Newly installed Catholic Bishop of Springfield, William Byrne, calls better communication and transparency in clergy sexual abuse cases a “priority”
SPRINGFIELD – Newly installed Bishop William Byrne said on Monday that improved communication with survivors of clergy sexual abuse, as well as greater transparency in how the diocese deals with allegations of abuse , will be a priority.
“This week, I met survivors of clergy sexual abuse,” Byrne said after his ordination and installation as 10th Bishop of Springfield ended Monday at St. Michael’s Cathedral. “Their courage and honesty are heroic. To those who are here and to all who have been abused, I offer my sincere apologies. “
Byrne referred to a recent online survey on this issue which showed respondents the feeling that the Diocese could improve the speed with which it responds to such allegations and show more compassion.
“The investigation that has been conducted in this diocese has spoken loudly since I arrived here on Elliot Street,” said Byrne, who was appointed bishop here October 14. “Transparency and communication are required of us, and that will be my priority. “
Last week Byrne announcement he would add the names of deceased priests to the list that the diocese publishes of these accused credibly. He is due to receive a report this spring from an independent task force on procedural reform regarding allegations of clergy sexual abuse and survivor awareness.
The Diocese of Springfield has a history of alleged sexual abuse of minors by more than one bishop, along with allegations of cover-up abuse. Survivors said they are keeping an open mind with the arrival of the new bishop.
a independent report found out this summer that it took years for the diocese to investigate a claimant’s allegations that he was sexually assaulted in his youth by the late Bishop Christopher Weldon, allegations the report’s investigator found credible.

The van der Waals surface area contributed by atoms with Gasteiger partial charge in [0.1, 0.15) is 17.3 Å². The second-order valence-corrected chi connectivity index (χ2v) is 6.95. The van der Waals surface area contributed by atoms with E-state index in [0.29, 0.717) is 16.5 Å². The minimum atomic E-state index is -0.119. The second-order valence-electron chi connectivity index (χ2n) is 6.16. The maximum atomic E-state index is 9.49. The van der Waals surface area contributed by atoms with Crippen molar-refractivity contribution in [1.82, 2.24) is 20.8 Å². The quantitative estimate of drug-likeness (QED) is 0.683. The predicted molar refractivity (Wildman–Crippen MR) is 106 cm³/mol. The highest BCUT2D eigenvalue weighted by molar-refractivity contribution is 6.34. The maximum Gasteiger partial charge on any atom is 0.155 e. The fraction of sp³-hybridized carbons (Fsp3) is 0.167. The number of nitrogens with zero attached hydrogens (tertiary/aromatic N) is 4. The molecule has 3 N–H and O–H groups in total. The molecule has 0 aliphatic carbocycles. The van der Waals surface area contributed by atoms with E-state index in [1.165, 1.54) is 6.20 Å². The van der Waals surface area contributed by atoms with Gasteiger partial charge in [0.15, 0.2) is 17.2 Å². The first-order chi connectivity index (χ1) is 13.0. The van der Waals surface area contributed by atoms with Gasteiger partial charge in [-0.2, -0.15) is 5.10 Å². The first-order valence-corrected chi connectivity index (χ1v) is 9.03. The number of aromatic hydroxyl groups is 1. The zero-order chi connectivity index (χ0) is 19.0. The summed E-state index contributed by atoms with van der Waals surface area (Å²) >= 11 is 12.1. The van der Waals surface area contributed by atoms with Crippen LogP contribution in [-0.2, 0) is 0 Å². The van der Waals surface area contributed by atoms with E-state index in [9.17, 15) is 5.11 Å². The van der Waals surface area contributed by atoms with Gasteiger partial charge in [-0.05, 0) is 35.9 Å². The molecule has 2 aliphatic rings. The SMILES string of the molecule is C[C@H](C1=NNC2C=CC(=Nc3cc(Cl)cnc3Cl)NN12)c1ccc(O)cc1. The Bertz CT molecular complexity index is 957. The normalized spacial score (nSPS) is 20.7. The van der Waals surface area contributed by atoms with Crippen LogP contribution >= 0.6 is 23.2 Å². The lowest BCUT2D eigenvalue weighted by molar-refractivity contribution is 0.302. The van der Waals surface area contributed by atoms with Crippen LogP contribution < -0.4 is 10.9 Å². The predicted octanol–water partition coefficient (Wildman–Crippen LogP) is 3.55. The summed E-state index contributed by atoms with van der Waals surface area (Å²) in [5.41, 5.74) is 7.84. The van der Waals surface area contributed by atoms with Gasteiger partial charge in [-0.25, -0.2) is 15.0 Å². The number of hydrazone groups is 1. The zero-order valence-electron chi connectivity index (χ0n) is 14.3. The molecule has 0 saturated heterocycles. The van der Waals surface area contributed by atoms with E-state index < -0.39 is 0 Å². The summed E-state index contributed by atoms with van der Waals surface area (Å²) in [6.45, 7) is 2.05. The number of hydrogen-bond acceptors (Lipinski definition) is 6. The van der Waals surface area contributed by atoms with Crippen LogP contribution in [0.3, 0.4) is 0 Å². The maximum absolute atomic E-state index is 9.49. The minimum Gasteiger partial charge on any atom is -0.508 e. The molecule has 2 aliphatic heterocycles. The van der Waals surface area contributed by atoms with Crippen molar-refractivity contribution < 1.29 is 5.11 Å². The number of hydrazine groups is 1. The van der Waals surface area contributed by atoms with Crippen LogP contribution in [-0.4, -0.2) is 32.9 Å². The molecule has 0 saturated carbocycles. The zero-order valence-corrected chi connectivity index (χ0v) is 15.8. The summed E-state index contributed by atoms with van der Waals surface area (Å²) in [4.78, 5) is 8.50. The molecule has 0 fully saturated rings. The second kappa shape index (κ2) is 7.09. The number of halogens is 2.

The reforms have brought laymen from a variety of professional backgrounds to examine the procedures for dealing with allegations and assisting survivors. But bishops, as the main pastoral leaders and administrators of their dioceses, are ultimately responsible for the proper functioning of these procedures.
At Byrne’s installation ceremony on Monday, Cardinal Sean O’Malley of the Archdiocese of Boston stressed the importance of bishops, seen in the church as the successors of the 12 Apostles of Jesus Christ.
Seated on the altar as O’Malley delivered his sermon were Cardinals Timothy Dolan of the Archdiocese of New York, Wilton Gregory of the Archdiocese of Washington, DC, and Donald Wuerl, former head of the Archdiocese of Washington.
All four men have served the church through the worst revelations of clergy abuse. Their presence reflects both what the church has done to solve the problem and how much remains to be done.
O’Malley and Gregory were seen as reformers in church procedures for dealing with and preventing abuse, while Würl was pushed into retirement as head of the Archdiocese of Washington after a 2018 Pennsylvania grand jury released a report revealing the extent of abuse and cover-ups in seven dioceses there.
O’Malley had been named leader of the Archdiocese of Boston in 2003 following the Boston Globe’s investigation into the clergy sexual abuse crisis there. The Globe exposed decades of cover-ups and helped facilitate reforms and millions of dollars in victims’ settlements.
O’Malley then became one of Pope Francis’ closest advisers on the matter and headed the Pontifical Commission for the Protection of Minors.
Gregory helped push for reforms in 2002 at the United States Conference of Catholic Bishops. The Archdiocese of Dolan helped pave the way for the impeachment of Theodore McCarrick, the influential cardinal who once led the Archdiocese of Washington, over allegations of abuse.
Before the ceremony, Robert M. Hoatson, co-founder and president of the survivors association Road to recovery, held a press conference in front of St. Michael’s Cathedral questioning Byrne’s appointment by the Vatican. Byrne served more than two decades as a university chaplain and parish priest in the Archdiocese of Washington under McCarrick and Wuerl, but he has never been charged with wrongdoing.
Hoatson was ordered by McCarrick. He said he was a clergy abuse survivor and is one of 30 claimants represented in New Jersey by attorney Mitchell Garabedian. Hoatson protested the announcement of the appointment of former Bishop of Springfield Mitchell Rozanski in June as Archbishop of St. Louis on the basis of that diocese’s handling of cases of clergy sexual abuse. Rozanski was installed as Bishop of Springfield in 2014.